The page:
Hi, I have a couple of questions on integration:

1.) Expressing the derivative of a function f(x) from the limit gives you:

lim_Δx->0 [f(x+Δx) - f(x)] / Δx = d/dx f(x)

..so that you essentially have a small change in f(x) divided by a small change in x, to give you the gradient of a secant line, which approches the actual value of the gradient at a point, when Δx approaches 0. I find this easy to follow, and like to think of the gradient in terms of a 'rate of change' of one variable, y, with another, x, when thinking about physical applications...e.g. the rate of change of distance with time, or velocity with pressure.

When it comes to integration, you have:

lim_Δx->0 Σ_n f(x_n)Δx = ∫f(x)dx

..so that for each 'n', you have a value f(x_n)Δx for the area of a narrow column, and by adding these up you get a total value for the area under the curve, which gets closer and closer to the real value of this area, as Δx approaches 0.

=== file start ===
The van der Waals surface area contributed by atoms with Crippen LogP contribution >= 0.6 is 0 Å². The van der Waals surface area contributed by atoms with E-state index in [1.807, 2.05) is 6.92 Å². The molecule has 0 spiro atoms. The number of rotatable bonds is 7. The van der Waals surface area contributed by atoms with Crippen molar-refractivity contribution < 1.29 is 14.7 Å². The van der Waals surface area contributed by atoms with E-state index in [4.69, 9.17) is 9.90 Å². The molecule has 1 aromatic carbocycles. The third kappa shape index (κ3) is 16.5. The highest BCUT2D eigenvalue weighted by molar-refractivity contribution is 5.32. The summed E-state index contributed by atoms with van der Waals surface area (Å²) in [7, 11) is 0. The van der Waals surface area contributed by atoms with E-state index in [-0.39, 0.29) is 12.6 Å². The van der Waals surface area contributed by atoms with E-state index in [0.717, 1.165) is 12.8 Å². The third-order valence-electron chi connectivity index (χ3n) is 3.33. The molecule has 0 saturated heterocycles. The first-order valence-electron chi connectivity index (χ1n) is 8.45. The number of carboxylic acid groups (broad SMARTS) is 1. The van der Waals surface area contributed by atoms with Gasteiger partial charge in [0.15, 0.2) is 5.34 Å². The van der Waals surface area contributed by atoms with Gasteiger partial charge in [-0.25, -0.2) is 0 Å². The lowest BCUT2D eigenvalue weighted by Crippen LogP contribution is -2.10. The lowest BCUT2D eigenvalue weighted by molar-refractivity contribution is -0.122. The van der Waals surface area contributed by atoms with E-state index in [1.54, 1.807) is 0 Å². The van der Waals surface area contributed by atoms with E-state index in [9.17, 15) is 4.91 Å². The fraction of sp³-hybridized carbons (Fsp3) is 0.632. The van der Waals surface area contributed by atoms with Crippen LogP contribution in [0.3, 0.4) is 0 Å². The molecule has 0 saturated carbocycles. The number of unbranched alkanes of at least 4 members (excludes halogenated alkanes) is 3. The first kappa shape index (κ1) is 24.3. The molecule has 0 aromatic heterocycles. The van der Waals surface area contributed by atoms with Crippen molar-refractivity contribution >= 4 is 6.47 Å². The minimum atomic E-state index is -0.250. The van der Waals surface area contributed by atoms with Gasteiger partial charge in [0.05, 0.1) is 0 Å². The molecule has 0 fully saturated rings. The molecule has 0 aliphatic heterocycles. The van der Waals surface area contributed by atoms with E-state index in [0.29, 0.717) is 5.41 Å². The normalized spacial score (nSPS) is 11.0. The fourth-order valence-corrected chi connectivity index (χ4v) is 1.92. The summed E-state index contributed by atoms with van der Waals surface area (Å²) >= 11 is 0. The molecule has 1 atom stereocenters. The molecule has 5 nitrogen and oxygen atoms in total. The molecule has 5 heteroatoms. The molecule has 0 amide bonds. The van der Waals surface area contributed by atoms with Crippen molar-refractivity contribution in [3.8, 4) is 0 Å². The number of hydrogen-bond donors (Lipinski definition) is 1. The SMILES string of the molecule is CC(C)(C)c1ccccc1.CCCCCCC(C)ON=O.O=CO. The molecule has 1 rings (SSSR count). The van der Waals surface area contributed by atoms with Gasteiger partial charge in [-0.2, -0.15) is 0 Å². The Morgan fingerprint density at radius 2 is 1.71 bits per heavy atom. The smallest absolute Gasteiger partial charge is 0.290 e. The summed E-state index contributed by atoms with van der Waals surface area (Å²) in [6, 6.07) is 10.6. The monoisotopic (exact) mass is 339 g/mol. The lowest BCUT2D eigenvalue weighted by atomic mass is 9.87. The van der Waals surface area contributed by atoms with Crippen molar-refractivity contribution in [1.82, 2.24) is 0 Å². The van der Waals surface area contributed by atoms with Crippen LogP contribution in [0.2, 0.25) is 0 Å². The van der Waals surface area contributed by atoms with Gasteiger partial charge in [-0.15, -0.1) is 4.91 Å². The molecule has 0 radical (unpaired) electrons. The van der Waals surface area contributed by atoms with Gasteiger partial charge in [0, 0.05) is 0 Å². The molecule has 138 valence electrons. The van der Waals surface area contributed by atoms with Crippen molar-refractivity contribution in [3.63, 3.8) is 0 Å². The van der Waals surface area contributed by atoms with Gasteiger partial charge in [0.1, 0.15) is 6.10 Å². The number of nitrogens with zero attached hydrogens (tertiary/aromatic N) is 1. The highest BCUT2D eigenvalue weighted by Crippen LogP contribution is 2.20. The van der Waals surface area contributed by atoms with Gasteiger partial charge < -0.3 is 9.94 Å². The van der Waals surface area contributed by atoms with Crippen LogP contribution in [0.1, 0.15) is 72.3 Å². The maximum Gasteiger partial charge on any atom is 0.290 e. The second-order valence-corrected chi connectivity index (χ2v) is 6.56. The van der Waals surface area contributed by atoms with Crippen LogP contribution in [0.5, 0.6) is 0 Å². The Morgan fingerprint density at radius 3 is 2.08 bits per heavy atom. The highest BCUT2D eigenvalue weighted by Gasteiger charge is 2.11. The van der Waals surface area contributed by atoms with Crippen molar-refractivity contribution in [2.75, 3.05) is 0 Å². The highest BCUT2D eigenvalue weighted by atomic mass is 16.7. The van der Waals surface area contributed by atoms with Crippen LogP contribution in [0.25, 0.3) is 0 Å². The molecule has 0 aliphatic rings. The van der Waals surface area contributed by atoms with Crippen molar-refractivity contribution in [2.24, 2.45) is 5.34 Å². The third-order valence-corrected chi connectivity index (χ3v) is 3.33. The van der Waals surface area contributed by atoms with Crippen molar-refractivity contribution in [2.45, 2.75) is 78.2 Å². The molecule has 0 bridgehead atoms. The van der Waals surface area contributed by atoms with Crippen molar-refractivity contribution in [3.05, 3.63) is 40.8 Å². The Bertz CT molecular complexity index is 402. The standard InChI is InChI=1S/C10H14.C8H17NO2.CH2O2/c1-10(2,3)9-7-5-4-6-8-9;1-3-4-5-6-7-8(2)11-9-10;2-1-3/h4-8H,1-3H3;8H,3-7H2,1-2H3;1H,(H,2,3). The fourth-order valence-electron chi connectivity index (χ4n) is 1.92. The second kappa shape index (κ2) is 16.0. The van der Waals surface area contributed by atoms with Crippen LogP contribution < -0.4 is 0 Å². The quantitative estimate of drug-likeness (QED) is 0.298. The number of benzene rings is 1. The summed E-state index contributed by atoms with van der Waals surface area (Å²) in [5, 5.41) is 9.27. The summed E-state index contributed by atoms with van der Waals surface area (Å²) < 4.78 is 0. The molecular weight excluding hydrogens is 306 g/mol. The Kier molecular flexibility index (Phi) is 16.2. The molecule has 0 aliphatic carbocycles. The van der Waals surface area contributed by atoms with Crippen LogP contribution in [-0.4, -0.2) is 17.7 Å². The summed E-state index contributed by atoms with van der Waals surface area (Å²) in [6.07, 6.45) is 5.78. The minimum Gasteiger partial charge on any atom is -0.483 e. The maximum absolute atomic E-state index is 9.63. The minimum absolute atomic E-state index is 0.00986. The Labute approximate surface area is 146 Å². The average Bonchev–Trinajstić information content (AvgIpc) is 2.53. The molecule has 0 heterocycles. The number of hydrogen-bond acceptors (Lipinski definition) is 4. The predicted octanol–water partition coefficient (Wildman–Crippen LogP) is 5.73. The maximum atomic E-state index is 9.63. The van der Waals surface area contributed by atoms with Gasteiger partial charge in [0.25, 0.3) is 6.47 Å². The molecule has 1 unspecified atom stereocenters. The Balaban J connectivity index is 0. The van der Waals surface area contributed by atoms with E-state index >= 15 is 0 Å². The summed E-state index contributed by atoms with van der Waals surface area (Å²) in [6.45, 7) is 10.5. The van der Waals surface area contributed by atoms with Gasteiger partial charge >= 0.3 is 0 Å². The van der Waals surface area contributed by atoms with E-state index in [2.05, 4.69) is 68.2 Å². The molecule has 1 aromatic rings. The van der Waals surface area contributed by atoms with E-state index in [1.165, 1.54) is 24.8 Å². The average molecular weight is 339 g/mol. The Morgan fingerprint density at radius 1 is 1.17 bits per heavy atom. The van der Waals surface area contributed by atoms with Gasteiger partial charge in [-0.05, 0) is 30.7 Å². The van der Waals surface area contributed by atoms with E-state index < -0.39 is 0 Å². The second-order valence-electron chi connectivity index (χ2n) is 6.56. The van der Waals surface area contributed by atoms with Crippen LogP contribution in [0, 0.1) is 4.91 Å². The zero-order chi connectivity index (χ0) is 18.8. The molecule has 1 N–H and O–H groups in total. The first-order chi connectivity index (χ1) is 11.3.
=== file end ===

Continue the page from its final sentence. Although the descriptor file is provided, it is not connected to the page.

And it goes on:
What I don't get is the multiplication by the term dx. if the value of dx is infinitessimally small, then musn't the product of dx, and the integrand be infinitesimally small also? For the derivative, dy/dx, It still doesn't make much sense to divide two infinitesimally small values, but I can at least understand this as the ratio of Δy and Δx (gradient) becoming more accurate, as the lengths approach 0. For the integral, I'm struggling for a nicer interpretaion of what it means.

It's all good knowing that integration gives you a function describing "the area under a graph", but in a physical sense is there a better interpretation?..for example, I can think of derivatives as a rate of change of one quantity with another, which is very easily translated to physical applications, but integrals seem harder to place.

2.) If integration and differentiation are opposite processes, can someone show me the proof of this for an arbitrary function? Do you have to do this from the limit or something?